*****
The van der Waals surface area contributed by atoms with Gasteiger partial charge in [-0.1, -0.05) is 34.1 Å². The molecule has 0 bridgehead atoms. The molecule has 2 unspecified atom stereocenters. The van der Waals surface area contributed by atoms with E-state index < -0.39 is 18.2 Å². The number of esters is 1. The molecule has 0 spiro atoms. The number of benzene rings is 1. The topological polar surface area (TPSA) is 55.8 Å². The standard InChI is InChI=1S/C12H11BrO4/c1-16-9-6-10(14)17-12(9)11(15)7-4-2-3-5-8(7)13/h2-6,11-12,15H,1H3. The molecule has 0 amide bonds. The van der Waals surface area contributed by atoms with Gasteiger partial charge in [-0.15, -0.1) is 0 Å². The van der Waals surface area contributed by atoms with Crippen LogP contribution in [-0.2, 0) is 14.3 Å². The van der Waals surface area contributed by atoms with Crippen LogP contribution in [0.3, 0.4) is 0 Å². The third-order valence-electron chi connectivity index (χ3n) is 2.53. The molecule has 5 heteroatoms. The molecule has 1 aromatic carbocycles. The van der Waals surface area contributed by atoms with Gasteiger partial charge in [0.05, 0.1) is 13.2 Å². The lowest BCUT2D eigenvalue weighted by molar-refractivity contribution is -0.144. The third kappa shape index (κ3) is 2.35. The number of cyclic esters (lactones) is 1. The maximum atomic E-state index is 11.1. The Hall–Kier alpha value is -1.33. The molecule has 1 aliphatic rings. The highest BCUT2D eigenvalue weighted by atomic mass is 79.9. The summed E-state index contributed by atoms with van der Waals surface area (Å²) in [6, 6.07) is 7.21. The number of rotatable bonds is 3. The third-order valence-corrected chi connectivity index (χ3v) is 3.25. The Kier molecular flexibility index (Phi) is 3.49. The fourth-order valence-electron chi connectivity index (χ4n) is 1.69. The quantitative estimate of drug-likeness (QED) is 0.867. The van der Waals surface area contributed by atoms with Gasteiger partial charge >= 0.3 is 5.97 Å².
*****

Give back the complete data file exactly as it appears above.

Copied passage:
The van der Waals surface area contributed by atoms with Gasteiger partial charge in [-0.1, -0.05) is 34.1 Å². The molecule has 0 bridgehead atoms. The molecule has 2 unspecified atom stereocenters. The van der Waals surface area contributed by atoms with E-state index < -0.39 is 18.2 Å². The number of esters is 1. The molecule has 0 spiro atoms. The number of benzene rings is 1. The topological polar surface area (TPSA) is 55.8 Å². The standard InChI is InChI=1S/C12H11BrO4/c1-16-9-6-10(14)17-12(9)11(15)7-4-2-3-5-8(7)13/h2-6,11-12,15H,1H3. The molecule has 0 amide bonds. The van der Waals surface area contributed by atoms with Gasteiger partial charge in [-0.15, -0.1) is 0 Å². The van der Waals surface area contributed by atoms with Crippen LogP contribution in [-0.2, 0) is 14.3 Å². The van der Waals surface area contributed by atoms with Crippen LogP contribution in [0.3, 0.4) is 0 Å². The third-order valence-electron chi connectivity index (χ3n) is 2.53. The molecule has 5 heteroatoms. The molecule has 1 aromatic carbocycles. The van der Waals surface area contributed by atoms with Gasteiger partial charge in [0.05, 0.1) is 13.2 Å². The lowest BCUT2D eigenvalue weighted by molar-refractivity contribution is -0.144. The third kappa shape index (κ3) is 2.35. The number of cyclic esters (lactones) is 1. The maximum atomic E-state index is 11.1. The Hall–Kier alpha value is -1.33. The molecule has 1 aliphatic rings. The highest BCUT2D eigenvalue weighted by atomic mass is 79.9. The summed E-state index contributed by atoms with van der Waals surface area (Å²) in [6, 6.07) is 7.21. The number of rotatable bonds is 3. The third-order valence-corrected chi connectivity index (χ3v) is 3.25. The Kier molecular flexibility index (Phi) is 3.49. The fourth-order valence-electron chi connectivity index (χ4n) is 1.69. The quantitative estimate of drug-likeness (QED) is 0.867. The van der Waals surface area contributed by atoms with Gasteiger partial charge >= 0.3 is 5.97 Å².